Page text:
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Microsoft Gains A New Voice With Acquisition Of Tellme Networks

Microsoft could find that Tellme gives it a competitive advantage in its battles with Google and others for mobile search.

J. Nicholas Hoover

March 14, 2007

5 Min Read

Microsoft hopes you'll one day speak to your computer. On Wednesday, the company announced it will acquire Tellme Networks, a maker of voice recognition software, accelerating Microsoft's plans to voice-enable numerous applications and helping the company get a leg up on mobile search by allowing people to use speech to access information.

The purchase price was undisclosed, but if earlier reports of $800 million are correct, it would be the fourth-largest acquisition in Microsoft's history.

Microsoft chairman Bill Gates has spoken for years of the potential of voice as a user interface to access information and applications, and that's exactly Tellme's focus, with products used in directory assistance and by companies like FedEx and Domino's Pizza for customer service. The purchase should bolster plans to embed voice capabilities into Microsoft's own products by, for example, allowing people to use voice to navigate their Outlook in-boxes and make calls via Live Communicator or Windows Mobile users to search the Internet.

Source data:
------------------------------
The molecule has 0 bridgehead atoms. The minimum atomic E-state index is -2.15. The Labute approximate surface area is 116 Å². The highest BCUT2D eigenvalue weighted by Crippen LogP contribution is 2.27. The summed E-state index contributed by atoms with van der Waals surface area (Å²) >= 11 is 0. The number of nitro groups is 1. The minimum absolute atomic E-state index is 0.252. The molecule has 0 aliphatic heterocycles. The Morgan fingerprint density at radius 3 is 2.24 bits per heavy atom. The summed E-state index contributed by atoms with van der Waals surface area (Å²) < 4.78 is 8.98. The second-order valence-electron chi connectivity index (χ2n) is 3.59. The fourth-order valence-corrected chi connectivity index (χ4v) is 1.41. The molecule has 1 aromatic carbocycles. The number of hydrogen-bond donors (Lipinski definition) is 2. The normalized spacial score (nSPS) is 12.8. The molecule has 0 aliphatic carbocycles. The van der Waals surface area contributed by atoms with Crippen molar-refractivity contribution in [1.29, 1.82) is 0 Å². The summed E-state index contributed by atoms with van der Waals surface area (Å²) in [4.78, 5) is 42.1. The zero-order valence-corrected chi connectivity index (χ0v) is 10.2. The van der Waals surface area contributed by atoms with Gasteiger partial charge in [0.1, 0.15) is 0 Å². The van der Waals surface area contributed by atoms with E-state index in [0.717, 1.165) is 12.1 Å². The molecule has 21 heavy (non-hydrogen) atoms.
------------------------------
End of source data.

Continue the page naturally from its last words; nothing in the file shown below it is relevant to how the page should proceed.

"This allows us to advance the state of the art in speech, which has all sorts of potential that is untapped," says Jeff Raikes, president of the Microsoft Business Division. "You're going to see a wide range of communications technology into the fundamental business application and business infrastructure." Longer-term plans include bringing more speech recognition capability into the Windows operating system and continued research into the possibilities of using voice as a method to verify speakers for security purposes.